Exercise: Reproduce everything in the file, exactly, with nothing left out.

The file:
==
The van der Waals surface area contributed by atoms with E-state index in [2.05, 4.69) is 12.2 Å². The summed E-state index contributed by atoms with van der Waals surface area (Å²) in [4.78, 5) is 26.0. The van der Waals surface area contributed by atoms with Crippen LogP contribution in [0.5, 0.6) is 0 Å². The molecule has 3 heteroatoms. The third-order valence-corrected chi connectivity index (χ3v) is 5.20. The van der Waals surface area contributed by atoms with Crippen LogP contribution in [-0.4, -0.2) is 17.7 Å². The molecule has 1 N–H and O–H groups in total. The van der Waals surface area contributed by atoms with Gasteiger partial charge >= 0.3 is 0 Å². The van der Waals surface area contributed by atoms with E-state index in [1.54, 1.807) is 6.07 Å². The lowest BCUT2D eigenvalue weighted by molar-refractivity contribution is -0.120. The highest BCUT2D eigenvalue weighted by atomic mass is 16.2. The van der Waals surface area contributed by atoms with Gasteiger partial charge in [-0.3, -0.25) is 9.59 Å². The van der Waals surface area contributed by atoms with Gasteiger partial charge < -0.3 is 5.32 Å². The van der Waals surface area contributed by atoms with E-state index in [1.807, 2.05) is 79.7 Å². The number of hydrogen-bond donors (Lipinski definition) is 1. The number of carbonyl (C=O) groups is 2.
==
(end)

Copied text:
The van der Waals surface area contributed by atoms with E-state index in [2.05, 4.69) is 12.2 Å². The summed E-state index contributed by atoms with van der Waals surface area (Å²) in [4.78, 5) is 26.0. The van der Waals surface area contributed by atoms with Crippen LogP contribution in [0.5, 0.6) is 0 Å². The molecule has 3 heteroatoms. The third-order valence-corrected chi connectivity index (χ3v) is 5.20. The van der Waals surface area contributed by atoms with Crippen LogP contribution in [-0.4, -0.2) is 17.7 Å². The molecule has 1 N–H and O–H groups in total. The van der Waals surface area contributed by atoms with Gasteiger partial charge >= 0.3 is 0 Å². The van der Waals surface area contributed by atoms with E-state index in [1.54, 1.807) is 6.07 Å². The lowest BCUT2D eigenvalue weighted by molar-refractivity contribution is -0.120. The highest BCUT2D eigenvalue weighted by atomic mass is 16.2. The van der Waals surface area contributed by atoms with Gasteiger partial charge in [-0.3, -0.25) is 9.59 Å². The van der Waals surface area contributed by atoms with Gasteiger partial charge < -0.3 is 5.32 Å². The van der Waals surface area contributed by atoms with E-state index in [1.807, 2.05) is 79.7 Å². The number of hydrogen-bond donors (Lipinski definition) is 1. The number of carbonyl (C=O) groups is 2.